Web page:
Schloss der Wölfe

I made a game about hunting Werewolf Hitler and punching Nazi zombies in the face. It’s called Schloss der Wölfe (“Castle of the Wolves”) and it’s out now for Windows and Linux:

Schloss der Wölfe (or “Wolf” for short, because I’m not going to keep typing ö) was conceived as a short personal game jam, in the vein of the 7DFPS jam but on my own schedule. I started work on it on September 15, and intended it to be done by September 25. It’s now almost Halloween and I’ve just launched it, so… what happened?

For starters, it was probably a poor idea to do a game jam during a real crunchy month at my job. I made very slow progress the first weekend and had no time or energy to work on it midweek, so by the second weekend, it was clear that I wouldn’t hit my deadline. But I still wanted to finish it, so I let it slide into October. It’s a good game for Halloween-month, after all. Then it slipped the mid-October timeframe, as I got sidetracked with various tech detours and let the scope of the project grow beyond the original plan. But I was determined to finish it by Halloween, and here it is!

Wolf is the third in a series of minimalist first-person games I’ve made over the past two years, after NEON STRUCT: Desperation Column and Li’l Taffer. These three games are similar in design to my commercial games of the 2010s (Eldritch, NEON STRUCT, and Slayer Shock)—it’s what I love to make and what my engine was largely built to do—and one of my goals for each was to test new features and improvements to my engine by forcing myself to ship something small instead of noodling on tech with no real target.

I had begun some initial work on Eldritch 2 earlier this year—and I hope to get back to it now that Wolf is done—but that project got held up for months as my life got busy with buying a home, summer parenting duty, and the aforementioned crunch, among many other things. So Wolf was also a good opportunity to clear my mind and shake off the rust after a few months away from regular work in my codebase. As such, I let myself explore avenues that I’d normally avoid during a game jam, such as:

  • Reorganizing my deferred renderer G-buffer to replace the reflectance channel with an implicit reflectance (determined by metallicity) and freeing up a channel for ambient occlusion maps.
  • Adding new features to the texture generator that I developed earlier this year for Eldritch 2, including support for creating AO maps.
  • Completely rewriting my procedural geometry generator functions, to simplify the process of adding new shapes.
  • Replacing the simple echo filter I’d been using since 2018 with an actual reverb filter (which involved a crash course in digital reverb design—fascinating topic that I never knew much about before).
  • Implementing console commands, finally.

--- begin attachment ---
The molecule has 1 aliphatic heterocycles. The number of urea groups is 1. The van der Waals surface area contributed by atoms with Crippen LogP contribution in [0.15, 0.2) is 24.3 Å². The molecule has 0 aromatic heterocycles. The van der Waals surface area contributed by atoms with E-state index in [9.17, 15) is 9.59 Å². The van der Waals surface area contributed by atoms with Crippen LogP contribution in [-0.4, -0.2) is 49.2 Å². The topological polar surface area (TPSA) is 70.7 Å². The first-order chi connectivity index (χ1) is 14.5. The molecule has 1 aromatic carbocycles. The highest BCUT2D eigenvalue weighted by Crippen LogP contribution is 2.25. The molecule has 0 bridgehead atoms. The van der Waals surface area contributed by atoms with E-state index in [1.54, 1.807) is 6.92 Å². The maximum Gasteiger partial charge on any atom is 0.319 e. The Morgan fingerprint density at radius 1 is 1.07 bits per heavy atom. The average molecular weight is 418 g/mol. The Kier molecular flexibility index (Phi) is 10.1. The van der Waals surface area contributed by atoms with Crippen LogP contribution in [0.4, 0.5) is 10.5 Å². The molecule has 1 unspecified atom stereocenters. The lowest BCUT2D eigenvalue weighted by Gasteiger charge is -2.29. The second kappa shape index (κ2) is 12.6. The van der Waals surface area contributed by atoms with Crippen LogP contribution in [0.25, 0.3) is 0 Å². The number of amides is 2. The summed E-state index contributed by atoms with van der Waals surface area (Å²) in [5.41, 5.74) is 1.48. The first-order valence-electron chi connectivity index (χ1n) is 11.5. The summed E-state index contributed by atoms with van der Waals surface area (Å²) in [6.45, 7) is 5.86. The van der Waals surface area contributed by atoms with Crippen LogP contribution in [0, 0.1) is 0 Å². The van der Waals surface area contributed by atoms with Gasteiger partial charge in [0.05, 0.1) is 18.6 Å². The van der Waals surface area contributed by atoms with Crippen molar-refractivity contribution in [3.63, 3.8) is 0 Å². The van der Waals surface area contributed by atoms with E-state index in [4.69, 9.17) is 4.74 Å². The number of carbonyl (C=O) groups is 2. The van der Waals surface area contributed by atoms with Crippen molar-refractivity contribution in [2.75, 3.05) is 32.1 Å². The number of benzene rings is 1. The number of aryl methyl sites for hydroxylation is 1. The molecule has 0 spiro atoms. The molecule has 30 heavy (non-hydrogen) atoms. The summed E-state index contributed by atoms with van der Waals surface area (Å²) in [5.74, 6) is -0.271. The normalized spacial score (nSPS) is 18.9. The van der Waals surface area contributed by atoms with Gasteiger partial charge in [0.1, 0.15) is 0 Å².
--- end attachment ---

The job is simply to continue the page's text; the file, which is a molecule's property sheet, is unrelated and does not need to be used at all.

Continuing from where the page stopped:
So, yes, a lot of tech detours; but it accomplished that goal of shipping something new and not just leaning on what my engine could already do to make a game as fast as possible. I consider that a success!

Enough about tech, let’s talk about the game. This is the original pitch, as I wrote in my email thread of potential game jam ideas:

Something I’ve never done before is a zombie game, and I have a feeling zombies in my signature toy aesthetic could be funny AND tense. Some light survival mechanics in a mid-sized generated city (or castle?) and a simple L4D style goal… that’s compelling. Maybe make it a Wolfenstein-core Nazi zombie thing for added punch. Could also use the comics style of Fray [an abandoned game project of mine, not the Joss Whedon comic], and really lean into a classic Captain America vibe. Call it “Schloss der Wölfe” (Castle of the Wolves) or something. Codename could be “Wolf”.

Of course, I’m not the first person to discover that the only thing better than killing Nazis or killing zombies is killing Nazi zombies; but as I said, I’d never made a zombie game before, so it stuck. The original idea was more stealth- and survival-oriented, but as I began to explore the concept and came up with Werewolf Hitler (initially as a joke that mi-i-ight be a stretch goal at best, but eventually became the central premise of the game), the tone got sillier and the genre shifted toward action.

I nailed down the high-level shape of the map and the pacing beats pretty early, but the bulk of the level design didn’t happen until this past weekend. In between, I focused on the mechanics: splitting my hands state and weapons system apart to support dual-wielding (the left hand can only punch, but it is technically a weapon in the code), optimizing AIs for zombie hordes, adding a simple zombie toxin status effect, and a whole lot of bespoke scripting for the (ahem) big boss fight. Also, it’s truly surprising to me that I’d never previously shipped a game with explosive barrels. I’m happy to finally check that one off my gamedev bucket list.

I’ll probably share more as I unwind over the next few days and reflect on this project. It’s my favorite thing I’ve made in a while, but it’s been six weeks of intense work, and I’m tired.